Travels: London: Friday 11th Feb. 2000

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Highlights

British Library, South Bank, Albert Embankment, Buses

Main purpose: work trip for the JISC workshop on the Data Protection Act 1998.


The 08:20 from Cambridge to Kings Cross was a few minutes late (ticket: 29).
[Multimap]
After a 10 minute walk along Euston Road I arrived at the 1996 British Library and found the Conference Centre was the first part I reached.
[My notes from the workshop contain observations on the Centre.]

At lunchtime I went into the Library proper and did a 45-minute tour of the Treasures of the BL permanent exhibition, seeing about 70% of it. The collection is awesome: many version of the Magna Carta, papers from most of the key points in English history, from science, literature, music ...

In the courtyard outside there were many people (40-50?) sitting having a lunch break and about a third were using a mobile phone - a sign of the times. The courtyard surface is covered with hatches for fire/smoke ventilation - below are the vast storage areas of the Library.

[Blake's illustration is in Tate Britain - details. See also BL's page about it. See also the general view of the BL from January 1996, taken from the south-west corner, with the Conference Centre to the right and the statue under cover.]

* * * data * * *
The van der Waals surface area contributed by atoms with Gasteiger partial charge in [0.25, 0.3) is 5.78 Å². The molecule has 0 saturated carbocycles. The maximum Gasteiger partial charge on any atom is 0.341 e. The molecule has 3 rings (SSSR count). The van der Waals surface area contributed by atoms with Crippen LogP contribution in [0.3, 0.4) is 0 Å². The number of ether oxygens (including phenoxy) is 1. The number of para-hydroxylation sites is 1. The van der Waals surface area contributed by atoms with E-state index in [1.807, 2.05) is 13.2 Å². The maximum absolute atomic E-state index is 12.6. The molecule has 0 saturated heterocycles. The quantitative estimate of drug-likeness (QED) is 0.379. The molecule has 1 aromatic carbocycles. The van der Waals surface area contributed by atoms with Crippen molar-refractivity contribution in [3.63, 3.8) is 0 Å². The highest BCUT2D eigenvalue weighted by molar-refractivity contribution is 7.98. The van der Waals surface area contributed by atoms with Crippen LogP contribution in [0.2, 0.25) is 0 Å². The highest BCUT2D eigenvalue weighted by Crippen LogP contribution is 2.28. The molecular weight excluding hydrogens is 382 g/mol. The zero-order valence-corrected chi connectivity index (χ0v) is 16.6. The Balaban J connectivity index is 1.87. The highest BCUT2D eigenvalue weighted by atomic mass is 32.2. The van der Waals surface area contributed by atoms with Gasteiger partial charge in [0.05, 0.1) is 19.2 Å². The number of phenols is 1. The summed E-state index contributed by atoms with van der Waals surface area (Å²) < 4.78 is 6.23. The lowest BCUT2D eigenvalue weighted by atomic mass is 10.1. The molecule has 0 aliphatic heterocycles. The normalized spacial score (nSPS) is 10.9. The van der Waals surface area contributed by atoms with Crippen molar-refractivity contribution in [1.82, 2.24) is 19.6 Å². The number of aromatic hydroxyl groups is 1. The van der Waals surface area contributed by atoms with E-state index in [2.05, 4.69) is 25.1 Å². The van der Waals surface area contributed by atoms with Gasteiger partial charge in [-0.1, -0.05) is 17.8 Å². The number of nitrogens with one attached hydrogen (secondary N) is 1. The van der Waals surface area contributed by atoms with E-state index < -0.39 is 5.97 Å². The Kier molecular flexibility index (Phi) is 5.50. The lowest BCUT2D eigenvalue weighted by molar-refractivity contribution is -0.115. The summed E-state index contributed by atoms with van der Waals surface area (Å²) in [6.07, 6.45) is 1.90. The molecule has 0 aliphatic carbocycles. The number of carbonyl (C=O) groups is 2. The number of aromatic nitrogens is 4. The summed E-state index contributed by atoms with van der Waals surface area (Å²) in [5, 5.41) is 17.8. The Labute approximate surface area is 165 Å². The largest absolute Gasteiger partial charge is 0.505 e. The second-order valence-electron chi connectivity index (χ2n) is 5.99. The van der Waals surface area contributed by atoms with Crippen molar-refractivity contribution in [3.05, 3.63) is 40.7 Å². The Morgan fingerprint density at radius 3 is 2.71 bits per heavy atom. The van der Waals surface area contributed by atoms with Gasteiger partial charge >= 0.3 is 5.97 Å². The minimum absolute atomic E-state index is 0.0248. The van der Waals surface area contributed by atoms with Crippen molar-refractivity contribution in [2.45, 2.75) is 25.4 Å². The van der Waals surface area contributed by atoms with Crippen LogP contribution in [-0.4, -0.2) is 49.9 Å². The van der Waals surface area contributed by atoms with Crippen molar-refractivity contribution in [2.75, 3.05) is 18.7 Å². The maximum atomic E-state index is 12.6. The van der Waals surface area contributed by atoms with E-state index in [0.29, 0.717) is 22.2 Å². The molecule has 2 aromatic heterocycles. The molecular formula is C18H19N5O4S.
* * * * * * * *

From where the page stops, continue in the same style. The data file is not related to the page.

Towards Euston Road there's a statue by Sir Eduardo Paolozzi, a remarkably good modern interpretation of Blake's illustration Newton.

Nearby there's a circular sunken area with benches. Off to the east side a plaque refers to an Anne Frank memorial tree but there was no tree in sight.

Having agreed the previous evening to meet up with my brother and his partner, I phoned them at lunchtime to check arrangements and again at 16:00 as I left.
[This was one of my first active, meaningful uses of my mobile phone, purchased the previous August mainly for passive use - to receive urgent messages.]

I went to Euston Station looking for a highly-recommended pub, the Head of Steam. After failing to find it this time, I set off via the Northern Line for the Embankment. The lifts at Euston were broken - much muttering from other travellers. Apparently it's a fairly recent change that all Zone 1 tickets are 1.50 (see below). Mind you, it's a return of the idea Ken Livingstone had in the early 1980s as leader of the GLC.

Arriving at the Embankment for my first time on foot, I emerged to see a major river travel centre (which I used 2 months later) and Cleopatra's Needle to the left.
[One of those little coincidences - the previous evening I read about the move of Cleopatra's Needle from Egypt in Secret Chamber by Robert Bauval.]

To the right is Hungerford Bridge, with works in progress to replace the ugly pedestrian part of the mainly-railway bridge with two new elegant paths of each side of the railway. Walking across the bridge, I went past a Muslim woman with a baby in her lap, sitting on the pavement and presumably begging. Another sign of the times.